Of course, there’s also the idea that you must be familiar with your healing team and prepared to adjust assignments accordingly based on variables such as gear and general ability.  I’m not going to place only the paladin on the main tank if half his gear is still dungeon blues regardless of the fact that the class is superior at single target heals.  I’m also not going to do it if the paladin has full epics but has a tendency to disconnect during boss fights (in which case he/she should be re-evaluated as a raider anyways).  There’s also going to be people who prefer a certain type of role and may complain if you try to switch that up too much.  Of course, any raider worth his salt should be able to adapt if not thrive in whatever role you assign them to, but you also want to make sure you keep them happy and let them work in their area of expertise.

With Ulduar right around the corner and the possibility looming that I may have to do the healing assignments on brand new fights I’m thinking the time has come to really buckle down and start doing the research.  Naxx is so easy nowadays and we’ve done Maly and Sarth enough for people to pretty much understand their assignments inherently, so there’s a minimal amount of work for those raids as a healing lead.  However, Ulduar will be a different story and we may need someone familiar with the fights and abilities of other players in order to keep from floundering the first few weeks.  Unfortunately for <NEED A DISPENSER HERE>, I just might be that person, in which case I suggest a healthy dose of prayer to go with that research.  Unless Scrat stops being an ass and starts raiding again… please?

-Dueg

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7 Responses to “The Need to Lead, A Lazy Healer’s Perspective”


  1. 04/09/2009 at 11:48 AM

    I found myself in a similar situation as a raider in EQ2. I was the healer that was always around, and as such was promoted to healing lead, despite having zero experience with the other healing classes.

    If you know encounters, it’s not terribly hard to figure out assignments. What I’ve found more difficult is addressing problems with healers, particularly when one isn’t knowledgeable about another class. You know that Holy Paladin sucks, for example, but you can’t really say why or help them.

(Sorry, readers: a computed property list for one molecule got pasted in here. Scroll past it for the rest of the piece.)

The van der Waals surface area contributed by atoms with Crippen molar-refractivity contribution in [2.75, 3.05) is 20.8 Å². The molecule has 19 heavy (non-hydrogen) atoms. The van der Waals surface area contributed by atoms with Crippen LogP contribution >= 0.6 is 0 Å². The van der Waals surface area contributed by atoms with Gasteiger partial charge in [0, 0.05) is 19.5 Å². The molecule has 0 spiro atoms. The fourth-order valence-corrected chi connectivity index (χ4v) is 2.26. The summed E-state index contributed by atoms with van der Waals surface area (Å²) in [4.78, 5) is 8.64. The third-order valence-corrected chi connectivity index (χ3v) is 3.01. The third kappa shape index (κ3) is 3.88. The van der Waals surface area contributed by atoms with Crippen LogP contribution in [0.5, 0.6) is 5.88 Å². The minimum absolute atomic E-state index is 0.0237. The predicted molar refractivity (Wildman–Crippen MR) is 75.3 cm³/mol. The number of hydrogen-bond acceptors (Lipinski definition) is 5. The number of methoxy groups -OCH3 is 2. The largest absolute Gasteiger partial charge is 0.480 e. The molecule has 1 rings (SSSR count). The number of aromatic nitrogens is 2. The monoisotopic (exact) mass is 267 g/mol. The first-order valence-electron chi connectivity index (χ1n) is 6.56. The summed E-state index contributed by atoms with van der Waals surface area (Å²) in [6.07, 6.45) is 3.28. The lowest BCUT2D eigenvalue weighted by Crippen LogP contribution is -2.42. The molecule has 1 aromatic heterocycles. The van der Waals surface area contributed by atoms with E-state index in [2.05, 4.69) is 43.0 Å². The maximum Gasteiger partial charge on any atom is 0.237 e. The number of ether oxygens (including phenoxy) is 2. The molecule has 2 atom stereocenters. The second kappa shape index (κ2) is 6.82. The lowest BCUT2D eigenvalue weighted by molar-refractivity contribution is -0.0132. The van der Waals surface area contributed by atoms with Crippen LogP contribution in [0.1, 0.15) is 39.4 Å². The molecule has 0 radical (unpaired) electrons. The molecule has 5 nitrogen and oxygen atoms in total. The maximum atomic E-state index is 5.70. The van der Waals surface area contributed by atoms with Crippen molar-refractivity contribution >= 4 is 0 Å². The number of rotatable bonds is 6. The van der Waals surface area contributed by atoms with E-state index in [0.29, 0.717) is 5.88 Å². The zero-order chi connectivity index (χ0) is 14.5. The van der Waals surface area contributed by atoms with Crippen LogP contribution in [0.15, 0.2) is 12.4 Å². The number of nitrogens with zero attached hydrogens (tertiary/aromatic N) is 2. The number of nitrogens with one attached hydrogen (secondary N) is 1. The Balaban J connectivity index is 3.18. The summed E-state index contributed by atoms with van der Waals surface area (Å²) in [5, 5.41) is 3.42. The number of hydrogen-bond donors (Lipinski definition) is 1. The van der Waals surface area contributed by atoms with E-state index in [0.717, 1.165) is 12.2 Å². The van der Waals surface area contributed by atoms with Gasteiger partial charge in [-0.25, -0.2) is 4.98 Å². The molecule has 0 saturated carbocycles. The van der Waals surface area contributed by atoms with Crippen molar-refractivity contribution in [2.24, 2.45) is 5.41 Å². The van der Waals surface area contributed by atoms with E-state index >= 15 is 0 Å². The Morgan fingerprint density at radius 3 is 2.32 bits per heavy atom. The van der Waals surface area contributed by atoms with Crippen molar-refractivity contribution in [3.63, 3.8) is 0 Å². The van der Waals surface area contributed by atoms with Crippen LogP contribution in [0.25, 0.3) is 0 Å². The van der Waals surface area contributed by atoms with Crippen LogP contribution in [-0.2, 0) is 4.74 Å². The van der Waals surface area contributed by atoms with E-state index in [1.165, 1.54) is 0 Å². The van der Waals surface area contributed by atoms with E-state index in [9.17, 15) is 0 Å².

I am certain you’ll make a great healing lead, Dueg.

  2. 2 willel
    04/09/2009 at 12:33 PM

    I think you just might have to level every healing class to 80 just to learn them 😀

  3. 04/09/2009 at 12:37 PM

    Hehe, healing leader is indeed more then just healing assignments. Especially if you’re dedicated and willing to do a good job. Because of being a healing leader I started reading way more blogs, theory crafting, changes,… then I used to. Tanks is something you need knowledge about as well, and how the fights work,… I found that being easier once I got to know the tanks better (seeing how they tank and what they say themselves).

  4. 4 xeonio
    04/09/2009 at 12:55 PM

    Really good points SuicidalPriest. It helps A LOT to read blogs by other healing classes, get an insight as to how they heal. Knowing how tanks take damage is also very helpful and most crucial of all, knowing what your healing team is capable of (and letting them shine at it). You just have to be careful to mix it up a little bit for them so they don’t get rusty doing other things or bored of their one job.

  5. 5 Scrat!
    04/09/2009 at 2:43 PM

    I RULE!

  6. 04/13/2009 at 2:46 PM

    I think you covered all the main points about being a healing lead; very good post. A healing leader would do well to at least be aware of these issues.

    Of course, I think every healer would do well to think about them. The more the healers are interested in who heals what, and how, as well as what their fellow healers and tanks are up to, the better off the raid group is because everyone will be involved and interested and participating.

    Many healers I’ve met are not as interested in this stuff, and are more of the “tell me who to heal and I’ll go do it” variety, but I think that by fostering discussion and interaction, you can help a healing team grow and become good friends and trusted comrades.